Roses are one of the favorite flowers to grow from seeds or cuttings since they are not only lovely and fragrant but are also easy to cut and bring inside for arrangements. But what do you do if your roses start to wilt? In this article, I’ll highlight a few reasons why your rose cuttings are dying.
Roses can die for some reasons such as diseases, pests, deer, lack of fertilizer, water, etc. However, all these factors can be tackled and will be explained in detail as you keep reading below.
Why Are My Rose Cuttings Dying?
The following are various reasons your rose cuttings are dying and what you should do to avert it.
Fungus or disease is one of the most common issues with roses. Black spots, powdery mildew, and other diseases can affect roses.
Cut out any diseased areas using a clean pair of trimmers to avoid the growth of fungus or disease, water only at the roots, acquire a fungicide particularly for roses if the pain remains, and always use a pair of cleaned trimmers to avoid the growth of fungus or disease.
Roses are stunning and have a wonderful scent. Sadly, they can provide a breeding ground for a variety of pests. Slugs, caterpillars, spider mites, and aphids are just a few of the animals that would love to live in your rose bush. Regularly inspect your rose bush for bugs.
Roses are adored by deer! They’ll devour them from top to bottom. If you live in an area where deer are present, try planting your roses in a protected area.
Roses have a voracious appetite for food. Other vegetation may be sucking nutrients from your rose if they are placed near other plants or weeds that have sneaked in.
Purchase organic or traditional rose food and follow the instructions on the package to feed your bush regularly. Every 2 to 3 weeks, on average. Remove any weeds that may be sucking nutrients from your rose.
Excessive fertilizer application
Excessive fertilizer or chemicals on your roses might cause the same problems as a shortage of fertilizer. Your leaves will seem scorched, brown, and shriveled if you use too much fertilizer. During the growing season, use granular fertilizer every three weeks; less frequently in the winter.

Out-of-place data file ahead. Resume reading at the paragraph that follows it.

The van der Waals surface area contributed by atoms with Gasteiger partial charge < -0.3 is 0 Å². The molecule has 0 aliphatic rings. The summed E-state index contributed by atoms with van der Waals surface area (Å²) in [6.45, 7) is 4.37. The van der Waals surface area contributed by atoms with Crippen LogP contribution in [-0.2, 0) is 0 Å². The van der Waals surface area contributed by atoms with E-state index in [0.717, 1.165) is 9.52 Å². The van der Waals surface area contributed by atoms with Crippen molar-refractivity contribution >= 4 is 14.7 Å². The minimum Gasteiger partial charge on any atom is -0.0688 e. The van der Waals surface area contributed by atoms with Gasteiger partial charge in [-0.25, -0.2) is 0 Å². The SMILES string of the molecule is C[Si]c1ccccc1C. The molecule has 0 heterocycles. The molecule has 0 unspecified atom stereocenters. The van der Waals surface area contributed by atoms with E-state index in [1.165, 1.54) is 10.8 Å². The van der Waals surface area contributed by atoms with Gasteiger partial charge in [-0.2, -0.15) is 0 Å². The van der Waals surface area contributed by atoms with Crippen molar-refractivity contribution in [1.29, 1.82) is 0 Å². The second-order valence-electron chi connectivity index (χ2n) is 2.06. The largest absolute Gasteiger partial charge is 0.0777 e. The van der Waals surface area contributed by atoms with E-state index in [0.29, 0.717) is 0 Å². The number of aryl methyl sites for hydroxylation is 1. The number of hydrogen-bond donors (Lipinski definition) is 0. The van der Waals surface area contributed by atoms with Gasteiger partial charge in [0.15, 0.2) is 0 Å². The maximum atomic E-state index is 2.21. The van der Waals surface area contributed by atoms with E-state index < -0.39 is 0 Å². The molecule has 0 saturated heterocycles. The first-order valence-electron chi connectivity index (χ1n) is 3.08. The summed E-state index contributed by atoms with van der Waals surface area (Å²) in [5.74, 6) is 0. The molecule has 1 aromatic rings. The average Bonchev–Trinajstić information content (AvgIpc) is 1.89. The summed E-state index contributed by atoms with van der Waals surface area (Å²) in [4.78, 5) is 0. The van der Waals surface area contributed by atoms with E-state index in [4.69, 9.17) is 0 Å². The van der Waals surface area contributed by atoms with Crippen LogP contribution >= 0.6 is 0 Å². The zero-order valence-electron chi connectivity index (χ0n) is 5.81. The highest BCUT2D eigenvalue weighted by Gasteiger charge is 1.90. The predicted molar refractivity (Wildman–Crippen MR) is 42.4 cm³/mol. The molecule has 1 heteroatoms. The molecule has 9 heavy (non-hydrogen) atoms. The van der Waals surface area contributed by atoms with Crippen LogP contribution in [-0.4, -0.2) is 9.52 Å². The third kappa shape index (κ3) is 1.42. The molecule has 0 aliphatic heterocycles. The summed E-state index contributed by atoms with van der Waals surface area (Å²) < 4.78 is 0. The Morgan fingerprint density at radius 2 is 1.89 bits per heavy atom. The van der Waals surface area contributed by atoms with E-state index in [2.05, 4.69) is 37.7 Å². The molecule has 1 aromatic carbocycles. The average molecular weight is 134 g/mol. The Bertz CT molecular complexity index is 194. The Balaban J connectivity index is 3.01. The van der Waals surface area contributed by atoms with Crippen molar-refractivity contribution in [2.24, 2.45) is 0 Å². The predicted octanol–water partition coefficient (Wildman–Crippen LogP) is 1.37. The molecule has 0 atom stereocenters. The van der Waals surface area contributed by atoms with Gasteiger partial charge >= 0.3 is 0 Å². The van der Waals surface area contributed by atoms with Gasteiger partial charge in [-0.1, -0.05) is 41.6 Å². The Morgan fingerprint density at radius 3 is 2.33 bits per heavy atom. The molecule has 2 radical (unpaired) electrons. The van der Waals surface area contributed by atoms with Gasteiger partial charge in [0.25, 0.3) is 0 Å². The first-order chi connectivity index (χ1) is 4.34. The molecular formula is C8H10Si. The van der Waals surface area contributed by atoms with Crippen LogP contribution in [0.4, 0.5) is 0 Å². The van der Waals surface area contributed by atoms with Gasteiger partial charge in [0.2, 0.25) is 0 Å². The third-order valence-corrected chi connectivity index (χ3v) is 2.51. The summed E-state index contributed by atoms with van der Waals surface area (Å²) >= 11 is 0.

Also, keep an eye out for any signs of deficiency in your roses. If you’re in sync with your plants, they’ll tell you exactly what they require. A rose with an iron shortage will have yellow leaves with green veins due to a lack of chlorophyll in the leaves. A manganese shortage will also show itself as a loss of dark green leaf color.
Read also: How to grow roses in pots here
Roses, like other plants, require water. They just do not enjoy having their leaves wet. I know, it’s ridiculous. Water your rose shrub every day, either in the dawn or at dusk, to ensure that the water is absorbed and not evaporated. When watering, only water the roots or the drip line.
In this manner, the rose shrub gets plenty of water without fungus taking hold of the leaves. The best approach to water your roses is to use drip irrigation, which you can set up for them. Mulch is another fantastic option!!! Mulch around your rose bush to assist it to retain moisture and offer it a better chance of survival.
Are you sure you planted your rose in the appropriate spot? When it comes to the perfect amount of sun and protection, roses may be finicky. Roses require 6 to 8 hours of direct sunlight per day, depending on the variety.
They do, however, want to be shielded from the elements. This makes roses perfect for planting next to a tree or structure where they will receive morning or afternoon sun while remaining cool during the day.
Recommended: Learn how to grow roses bigger here
- Diseases of Rose, retrieved here from ResearchGate
- Rose Diseases: Identification and Management,
- Downy Mildew: A Serious Disease Threat to Rose Health Worldwide, APS Journal
- Rose, retrieved from here from APSNET